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Ricoh Europe extends across 25 countries in EMEA with a dual headquarters in London, UK, and Amstelveen, The Netherlands.
World’s Smartest Active Virtual Meeting Assistant
Our Ricoh Cognitive Whiteboard transforms your meetings and actively supports your people by using IBM’s new advanced cognitive and speech recognition technology. IBM Watson responds to voice commands, manages your agenda, takes notes and actions, and even translates into other languages.
The challenges facing your business
We enable organisations of all sizes and across all industries to improve the way they work and move forward towards their goals.
Global Service Delivery
The Ricoh Global Services team provides standardised end-to-end solutions for customers in countries and territories worldwide.
With over 30,000 service delivery professionals in our employ, we’re here to offer a consistent global service standard at a local level.
Ricoh's BatchBuilder helps to build Netzodruk's business
Ricoh collaboration solutions enable AkzoNobel to communicate effectively and with low environmental impact .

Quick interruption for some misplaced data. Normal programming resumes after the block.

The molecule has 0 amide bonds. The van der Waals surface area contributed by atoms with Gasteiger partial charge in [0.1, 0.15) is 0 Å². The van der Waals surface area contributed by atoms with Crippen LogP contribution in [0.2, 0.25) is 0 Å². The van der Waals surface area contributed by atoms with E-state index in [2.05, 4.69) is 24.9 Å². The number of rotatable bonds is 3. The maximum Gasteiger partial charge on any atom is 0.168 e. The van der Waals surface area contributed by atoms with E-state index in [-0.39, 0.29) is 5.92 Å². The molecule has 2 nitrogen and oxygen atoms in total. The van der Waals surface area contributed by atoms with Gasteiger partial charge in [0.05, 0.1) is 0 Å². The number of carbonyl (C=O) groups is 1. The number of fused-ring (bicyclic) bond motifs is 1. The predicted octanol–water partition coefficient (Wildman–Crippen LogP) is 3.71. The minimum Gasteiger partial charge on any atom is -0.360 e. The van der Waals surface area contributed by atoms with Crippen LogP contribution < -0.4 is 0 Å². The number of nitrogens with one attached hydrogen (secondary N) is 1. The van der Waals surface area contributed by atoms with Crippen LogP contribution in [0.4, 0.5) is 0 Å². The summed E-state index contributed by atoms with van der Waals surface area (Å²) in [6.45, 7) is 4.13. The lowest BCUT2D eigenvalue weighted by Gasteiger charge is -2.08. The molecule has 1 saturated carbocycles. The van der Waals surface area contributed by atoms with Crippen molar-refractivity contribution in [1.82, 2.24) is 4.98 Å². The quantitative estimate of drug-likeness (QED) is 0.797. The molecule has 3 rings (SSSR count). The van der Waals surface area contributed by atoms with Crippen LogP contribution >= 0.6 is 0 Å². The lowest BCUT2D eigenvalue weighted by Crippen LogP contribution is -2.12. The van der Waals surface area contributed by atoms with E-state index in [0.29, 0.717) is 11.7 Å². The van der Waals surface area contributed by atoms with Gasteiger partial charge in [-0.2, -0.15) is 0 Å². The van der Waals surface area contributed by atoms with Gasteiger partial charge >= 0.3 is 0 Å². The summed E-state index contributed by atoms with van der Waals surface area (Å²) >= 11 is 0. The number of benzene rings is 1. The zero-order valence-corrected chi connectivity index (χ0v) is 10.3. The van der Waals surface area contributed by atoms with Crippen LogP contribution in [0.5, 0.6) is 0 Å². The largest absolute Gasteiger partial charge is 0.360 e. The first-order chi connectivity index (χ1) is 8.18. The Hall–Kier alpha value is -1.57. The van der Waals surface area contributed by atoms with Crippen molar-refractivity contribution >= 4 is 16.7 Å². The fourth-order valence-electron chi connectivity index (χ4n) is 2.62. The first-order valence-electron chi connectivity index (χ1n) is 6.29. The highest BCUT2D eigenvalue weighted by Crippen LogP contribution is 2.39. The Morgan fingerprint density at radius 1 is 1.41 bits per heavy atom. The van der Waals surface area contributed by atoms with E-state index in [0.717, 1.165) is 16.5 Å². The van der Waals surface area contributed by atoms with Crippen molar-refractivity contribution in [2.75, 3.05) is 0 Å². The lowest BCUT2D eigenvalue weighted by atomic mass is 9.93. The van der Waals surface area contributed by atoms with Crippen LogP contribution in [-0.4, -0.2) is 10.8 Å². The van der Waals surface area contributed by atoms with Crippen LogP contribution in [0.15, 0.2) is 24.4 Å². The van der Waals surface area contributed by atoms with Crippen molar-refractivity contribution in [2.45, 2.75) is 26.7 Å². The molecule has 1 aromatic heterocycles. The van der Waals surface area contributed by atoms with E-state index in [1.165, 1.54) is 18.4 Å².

CFI Technologies is the first operation in France to invest in Ricoh's Pro VC60000 high speed inkjet system.
Family-owned graphic arts specialist Zalsman invests in the Ricoh Pro VC60000 high speed, high quality inket platform
Ricoh implements virtualised learning environment that facilitates dynamic information access and collaboration
Ricoh's tailored i-Invoice service helps Dalkia eliminate time consuming manual processes, saving €200,000 a year
2016 was a big year for change. But it’s in 2017 that we’ll really see the impact of this and how these developments will redefine the world of work.
With most government support focused on small businesses, and large enterprises generally considered big enough to look after themselves, those in the middle can often be neglected.
The volume of irrelevant communication is pushing European consumer loyalty to breaking point with the majority ready to take action against brands and service providers.
The EU has a strong plan for achieving a digital single market by the end of 2016. But what does this mean in practice?